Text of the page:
Investcorp Building. University of Oxford, Middle East Centre, St. Antony’s College.
The new Investcorp Building for the Middle East Centre provides 1,127 square metres of additional floor space and a new 117-seat lecture theatre; doubling the space available for the Middle East Centre’s expanding library & archive, and providing optimum conditions to conserve and manage the centre’s collections that were previously stored in the basement of 66 Woodstock Road.
As an integral part of the college’s on-going expansion plans, the Investcorp Building incorporates essential new facilities to meet the Middle East Centre’s increasing demand for research and academic activities.
The design weaves through the restricted site at St Antony’s College to connect and incorporate the existing protected buildings and trees; while its stainless steel façade softly reflects natural light to echo the building’s context. To the west, the project’s scale defers to the existing buildings of 66 & 68 Woodstock Road. The curved form of library reading room’s western façade accommodates the century-old Sequoia tree and its extensive root network; while a drainage system has been installed below the foundation slabs to ensure the tree receives enough moisture. To the east, the archive reading room and librarians’ offices rise towards the height of the 1970 brutalist Hilda Besse Building it faces, yet the new Investcorp Building remains below the roofline of the adjacent 66 Woodstock Road. The 117-seat lecture theatre is located below ground and is ventilated through a thermal labyrinth.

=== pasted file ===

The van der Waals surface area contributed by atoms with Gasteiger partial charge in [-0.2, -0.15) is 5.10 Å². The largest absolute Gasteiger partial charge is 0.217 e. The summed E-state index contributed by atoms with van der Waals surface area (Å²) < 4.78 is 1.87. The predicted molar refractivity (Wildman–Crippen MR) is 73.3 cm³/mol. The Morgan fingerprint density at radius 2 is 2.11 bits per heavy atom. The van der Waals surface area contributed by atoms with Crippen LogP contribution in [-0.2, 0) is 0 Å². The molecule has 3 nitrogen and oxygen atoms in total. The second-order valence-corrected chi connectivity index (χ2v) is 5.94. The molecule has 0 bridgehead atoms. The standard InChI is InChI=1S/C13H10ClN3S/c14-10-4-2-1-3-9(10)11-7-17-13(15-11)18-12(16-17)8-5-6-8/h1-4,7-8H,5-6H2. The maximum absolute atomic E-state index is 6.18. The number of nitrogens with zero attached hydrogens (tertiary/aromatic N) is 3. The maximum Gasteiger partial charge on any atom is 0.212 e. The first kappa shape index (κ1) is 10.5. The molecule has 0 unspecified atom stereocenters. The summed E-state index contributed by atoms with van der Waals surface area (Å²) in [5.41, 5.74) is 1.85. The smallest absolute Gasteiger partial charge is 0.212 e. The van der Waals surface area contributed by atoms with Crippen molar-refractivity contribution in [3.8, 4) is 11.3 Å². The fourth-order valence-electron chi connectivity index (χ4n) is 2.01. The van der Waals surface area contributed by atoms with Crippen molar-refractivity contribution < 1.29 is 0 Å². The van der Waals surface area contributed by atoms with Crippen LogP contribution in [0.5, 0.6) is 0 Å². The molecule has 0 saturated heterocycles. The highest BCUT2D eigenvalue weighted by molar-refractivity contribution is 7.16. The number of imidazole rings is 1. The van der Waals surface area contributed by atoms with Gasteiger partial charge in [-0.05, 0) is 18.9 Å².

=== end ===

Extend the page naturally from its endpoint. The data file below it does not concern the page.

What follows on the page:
The building structure is made from in-situ reinforced concrete, while the roof has glulam timber as its main structural material. The lecture hall located on the lower level is designed as a column-free space. Pre-cast concrete planks have been incorporated in this area, spanning approximately 10m between retaining walls. Underneath this lies a concrete labyrinth which is a part of the services strategy and is used to cool the air as it runs along the established path. A similar labyrinth element exists underneath the library archive room on the ground floor. The double-curved shell enclosing the building’s upper storey is formed by braced glulam timber portals springing from the first floor slab. The floor slab itself is supported along its front edge by a ‘V’-shaped column to deliver an expansive ground floor circulation space. An orthogonal pattern was adopted to support the steel cladding, forming an array of straight frames that change dimensionally according to the building’s form. The frames are directly supported by the first floor slab edge. The stability in the longitudinal direction is guaranteed by diagonal bracing.